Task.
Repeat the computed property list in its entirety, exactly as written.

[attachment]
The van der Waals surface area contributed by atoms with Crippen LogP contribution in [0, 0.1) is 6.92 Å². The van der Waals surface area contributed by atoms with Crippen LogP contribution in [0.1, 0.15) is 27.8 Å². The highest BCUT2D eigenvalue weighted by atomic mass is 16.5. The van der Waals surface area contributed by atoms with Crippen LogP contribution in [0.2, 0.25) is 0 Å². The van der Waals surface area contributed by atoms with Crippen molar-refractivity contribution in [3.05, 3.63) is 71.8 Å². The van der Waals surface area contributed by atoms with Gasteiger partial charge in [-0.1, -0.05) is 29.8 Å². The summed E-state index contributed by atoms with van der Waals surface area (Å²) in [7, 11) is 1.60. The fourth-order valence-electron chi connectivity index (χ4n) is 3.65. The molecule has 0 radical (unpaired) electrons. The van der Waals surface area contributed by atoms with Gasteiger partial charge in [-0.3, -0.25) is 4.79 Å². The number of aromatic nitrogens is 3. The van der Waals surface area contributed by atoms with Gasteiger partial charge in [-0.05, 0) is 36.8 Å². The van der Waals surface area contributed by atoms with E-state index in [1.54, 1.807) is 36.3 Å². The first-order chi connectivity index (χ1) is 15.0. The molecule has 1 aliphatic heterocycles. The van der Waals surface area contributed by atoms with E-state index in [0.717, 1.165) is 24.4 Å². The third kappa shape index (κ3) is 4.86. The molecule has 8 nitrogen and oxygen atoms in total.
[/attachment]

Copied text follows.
The van der Waals surface area contributed by atoms with Crippen LogP contribution in [0, 0.1) is 6.92 Å². The van der Waals surface area contributed by atoms with Crippen LogP contribution in [0.1, 0.15) is 27.8 Å². The highest BCUT2D eigenvalue weighted by atomic mass is 16.5. The van der Waals surface area contributed by atoms with Crippen LogP contribution in [0.2, 0.25) is 0 Å². The van der Waals surface area contributed by atoms with Crippen molar-refractivity contribution in [3.05, 3.63) is 71.8 Å². The van der Waals surface area contributed by atoms with Gasteiger partial charge in [-0.1, -0.05) is 29.8 Å². The summed E-state index contributed by atoms with van der Waals surface area (Å²) in [7, 11) is 1.60. The fourth-order valence-electron chi connectivity index (χ4n) is 3.65. The molecule has 0 radical (unpaired) electrons. The van der Waals surface area contributed by atoms with Gasteiger partial charge in [-0.3, -0.25) is 4.79 Å². The number of aromatic nitrogens is 3. The van der Waals surface area contributed by atoms with Gasteiger partial charge in [-0.05, 0) is 36.8 Å². The van der Waals surface area contributed by atoms with E-state index in [1.54, 1.807) is 36.3 Å². The first-order chi connectivity index (χ1) is 15.0. The molecule has 1 aliphatic heterocycles. The van der Waals surface area contributed by atoms with E-state index in [0.717, 1.165) is 24.4 Å². The third kappa shape index (κ3) is 4.86. The molecule has 8 nitrogen and oxygen atoms in total.